I want to tell them all these things, but I can't. Because they would be startled, embarrassed, shocked, angry and disgusted. They might tell me that I'm being over-dramatic. That I'm feeling sorry for myself. And, if they did, I would die inside...all over again.

It's a whole lot simpler to just say, "I'm fine."

But, I'm not fine. And I'm too scared to say so.

Please think of this when you ask someone how they're feeling. And, to those of you who have chalked this post up to one big pity party, I guess there's nothing I can say to change your opinion. But I ask that you think about your judgments until you've walked where I have walked. And I ask you to take the time, at least once, to listen to the answer to your question and to hear, really hear, what that person is not saying.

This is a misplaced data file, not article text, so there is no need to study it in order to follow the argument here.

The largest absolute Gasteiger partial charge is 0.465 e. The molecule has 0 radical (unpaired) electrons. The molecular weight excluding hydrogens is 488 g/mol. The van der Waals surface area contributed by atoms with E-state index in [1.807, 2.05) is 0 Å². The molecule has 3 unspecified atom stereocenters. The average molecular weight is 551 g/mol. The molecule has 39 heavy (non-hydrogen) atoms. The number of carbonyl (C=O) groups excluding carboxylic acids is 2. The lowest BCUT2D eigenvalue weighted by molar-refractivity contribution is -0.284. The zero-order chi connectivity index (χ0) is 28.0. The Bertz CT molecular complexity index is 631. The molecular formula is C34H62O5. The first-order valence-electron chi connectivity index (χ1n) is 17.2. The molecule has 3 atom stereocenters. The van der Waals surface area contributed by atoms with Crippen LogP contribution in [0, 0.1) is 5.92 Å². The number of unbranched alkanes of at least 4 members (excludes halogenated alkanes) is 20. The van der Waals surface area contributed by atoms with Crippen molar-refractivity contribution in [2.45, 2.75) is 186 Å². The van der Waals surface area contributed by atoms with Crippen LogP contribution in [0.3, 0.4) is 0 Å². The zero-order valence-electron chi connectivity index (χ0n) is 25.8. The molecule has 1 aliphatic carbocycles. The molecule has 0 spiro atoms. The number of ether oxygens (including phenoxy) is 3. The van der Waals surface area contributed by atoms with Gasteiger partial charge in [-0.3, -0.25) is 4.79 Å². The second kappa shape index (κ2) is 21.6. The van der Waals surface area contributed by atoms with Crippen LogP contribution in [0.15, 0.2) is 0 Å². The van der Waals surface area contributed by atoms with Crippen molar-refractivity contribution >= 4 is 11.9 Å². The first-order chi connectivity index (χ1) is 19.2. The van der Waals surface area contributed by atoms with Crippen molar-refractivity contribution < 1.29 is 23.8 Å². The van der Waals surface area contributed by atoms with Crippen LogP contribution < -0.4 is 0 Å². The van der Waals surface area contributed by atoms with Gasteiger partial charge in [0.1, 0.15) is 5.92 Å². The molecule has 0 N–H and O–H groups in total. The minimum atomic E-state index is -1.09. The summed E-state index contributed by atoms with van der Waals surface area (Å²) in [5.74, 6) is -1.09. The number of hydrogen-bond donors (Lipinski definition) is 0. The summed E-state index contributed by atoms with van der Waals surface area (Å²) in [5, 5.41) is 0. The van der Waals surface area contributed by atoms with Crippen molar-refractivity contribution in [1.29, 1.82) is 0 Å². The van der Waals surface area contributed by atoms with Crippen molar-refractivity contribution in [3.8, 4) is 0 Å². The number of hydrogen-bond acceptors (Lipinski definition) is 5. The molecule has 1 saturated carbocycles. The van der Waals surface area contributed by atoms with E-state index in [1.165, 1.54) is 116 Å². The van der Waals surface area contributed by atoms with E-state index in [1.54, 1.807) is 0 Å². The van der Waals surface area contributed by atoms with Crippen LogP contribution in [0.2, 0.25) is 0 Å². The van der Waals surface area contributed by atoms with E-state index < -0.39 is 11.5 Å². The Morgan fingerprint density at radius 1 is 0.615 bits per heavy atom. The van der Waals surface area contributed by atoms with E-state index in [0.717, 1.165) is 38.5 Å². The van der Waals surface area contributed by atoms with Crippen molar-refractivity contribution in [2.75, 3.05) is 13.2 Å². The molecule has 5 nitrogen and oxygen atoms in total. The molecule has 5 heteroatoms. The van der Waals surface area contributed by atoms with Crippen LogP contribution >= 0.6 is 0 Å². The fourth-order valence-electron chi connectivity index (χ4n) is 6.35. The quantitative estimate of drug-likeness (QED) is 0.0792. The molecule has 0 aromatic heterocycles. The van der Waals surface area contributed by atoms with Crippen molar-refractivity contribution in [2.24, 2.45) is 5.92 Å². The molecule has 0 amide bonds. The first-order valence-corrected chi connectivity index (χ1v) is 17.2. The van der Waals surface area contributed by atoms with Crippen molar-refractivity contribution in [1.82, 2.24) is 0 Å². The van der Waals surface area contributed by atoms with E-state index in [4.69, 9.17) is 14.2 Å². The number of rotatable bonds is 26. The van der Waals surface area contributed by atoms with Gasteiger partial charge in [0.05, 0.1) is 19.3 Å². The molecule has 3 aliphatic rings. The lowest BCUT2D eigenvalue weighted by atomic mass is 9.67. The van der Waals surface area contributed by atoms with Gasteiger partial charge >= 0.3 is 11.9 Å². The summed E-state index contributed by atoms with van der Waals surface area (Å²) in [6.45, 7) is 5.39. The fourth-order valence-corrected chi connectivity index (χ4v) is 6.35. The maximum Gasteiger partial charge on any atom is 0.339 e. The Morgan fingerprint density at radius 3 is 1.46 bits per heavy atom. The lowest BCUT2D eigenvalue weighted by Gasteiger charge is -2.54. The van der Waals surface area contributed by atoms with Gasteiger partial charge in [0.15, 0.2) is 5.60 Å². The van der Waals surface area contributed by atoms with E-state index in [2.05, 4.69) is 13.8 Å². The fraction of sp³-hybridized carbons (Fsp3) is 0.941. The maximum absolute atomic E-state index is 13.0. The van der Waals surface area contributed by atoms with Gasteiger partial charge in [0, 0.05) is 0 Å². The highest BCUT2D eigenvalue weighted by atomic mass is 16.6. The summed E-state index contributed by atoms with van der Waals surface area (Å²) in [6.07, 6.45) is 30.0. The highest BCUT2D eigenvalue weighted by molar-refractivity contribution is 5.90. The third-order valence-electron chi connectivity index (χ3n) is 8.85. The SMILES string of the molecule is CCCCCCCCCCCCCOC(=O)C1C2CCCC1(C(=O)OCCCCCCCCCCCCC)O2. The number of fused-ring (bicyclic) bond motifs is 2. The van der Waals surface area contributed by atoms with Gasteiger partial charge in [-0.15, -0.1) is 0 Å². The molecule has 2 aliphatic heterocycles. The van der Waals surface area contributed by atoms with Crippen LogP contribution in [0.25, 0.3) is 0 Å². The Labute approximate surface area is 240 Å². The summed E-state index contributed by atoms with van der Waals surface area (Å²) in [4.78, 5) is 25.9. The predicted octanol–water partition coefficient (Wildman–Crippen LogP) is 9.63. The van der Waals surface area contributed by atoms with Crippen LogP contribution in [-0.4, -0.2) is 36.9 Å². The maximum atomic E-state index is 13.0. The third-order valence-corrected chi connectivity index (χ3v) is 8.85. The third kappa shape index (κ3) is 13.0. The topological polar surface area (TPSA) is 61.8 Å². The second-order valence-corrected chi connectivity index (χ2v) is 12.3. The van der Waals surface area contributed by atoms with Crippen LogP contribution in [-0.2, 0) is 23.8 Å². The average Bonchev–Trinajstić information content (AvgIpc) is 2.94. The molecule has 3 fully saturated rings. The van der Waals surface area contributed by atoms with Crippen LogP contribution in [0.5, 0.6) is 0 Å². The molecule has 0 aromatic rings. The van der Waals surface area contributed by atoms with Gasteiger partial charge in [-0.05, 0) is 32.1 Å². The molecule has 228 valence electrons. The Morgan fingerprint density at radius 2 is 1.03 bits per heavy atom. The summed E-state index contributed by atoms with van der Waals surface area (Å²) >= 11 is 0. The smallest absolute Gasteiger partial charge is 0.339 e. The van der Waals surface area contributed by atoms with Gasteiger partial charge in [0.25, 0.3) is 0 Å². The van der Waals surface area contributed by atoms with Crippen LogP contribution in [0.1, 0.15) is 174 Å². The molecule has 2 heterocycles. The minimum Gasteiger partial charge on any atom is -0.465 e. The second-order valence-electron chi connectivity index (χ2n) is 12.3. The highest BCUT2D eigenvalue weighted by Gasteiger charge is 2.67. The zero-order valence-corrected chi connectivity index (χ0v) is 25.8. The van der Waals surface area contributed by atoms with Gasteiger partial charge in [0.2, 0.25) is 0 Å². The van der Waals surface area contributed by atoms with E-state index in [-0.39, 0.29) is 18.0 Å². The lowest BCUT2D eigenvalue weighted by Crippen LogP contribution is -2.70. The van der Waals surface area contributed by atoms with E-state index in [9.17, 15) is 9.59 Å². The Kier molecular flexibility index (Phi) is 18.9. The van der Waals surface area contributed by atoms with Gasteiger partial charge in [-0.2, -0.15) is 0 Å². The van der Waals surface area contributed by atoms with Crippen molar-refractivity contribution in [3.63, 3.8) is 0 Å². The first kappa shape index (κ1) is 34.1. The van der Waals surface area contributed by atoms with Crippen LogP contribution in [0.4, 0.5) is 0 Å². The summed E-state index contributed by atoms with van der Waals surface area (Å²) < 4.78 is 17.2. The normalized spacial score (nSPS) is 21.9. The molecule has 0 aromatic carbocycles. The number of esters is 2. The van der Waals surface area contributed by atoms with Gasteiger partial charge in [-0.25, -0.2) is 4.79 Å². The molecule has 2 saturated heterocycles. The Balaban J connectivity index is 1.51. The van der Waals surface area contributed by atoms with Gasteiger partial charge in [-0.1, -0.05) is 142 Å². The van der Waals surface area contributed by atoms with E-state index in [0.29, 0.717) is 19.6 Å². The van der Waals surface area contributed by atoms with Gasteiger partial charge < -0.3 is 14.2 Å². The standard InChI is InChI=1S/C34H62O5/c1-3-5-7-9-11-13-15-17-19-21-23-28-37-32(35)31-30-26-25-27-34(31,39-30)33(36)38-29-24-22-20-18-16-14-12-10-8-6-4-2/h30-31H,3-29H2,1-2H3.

I'm reaching...grasping...for hope. I'm praying that God can help me not necessarily to be "fine", but to just get better. To get real.

There are a lot of people who need to do that, too. You're not fine. I won't offer you advice that I'm not even following, but I do want you to know that you're not alone. More of us are wearing masks than you could imagine.

God sees behind the mask. Sometimes that terrifies me. Mostly, it comforts me, because He's the only one Who can help me with what He finds there. He can help you, too.

I still believe that, someday, I can be healed and used of God to help others who wear the mask of "fine".


To a certain person who has been faithful to ask me how I am, to want to know, and to persist until she gets the answer, thank you. You know who you are.

Saturday, February 23, 2013

Lazy Discipline

My son knows how to push my buttons. He really does.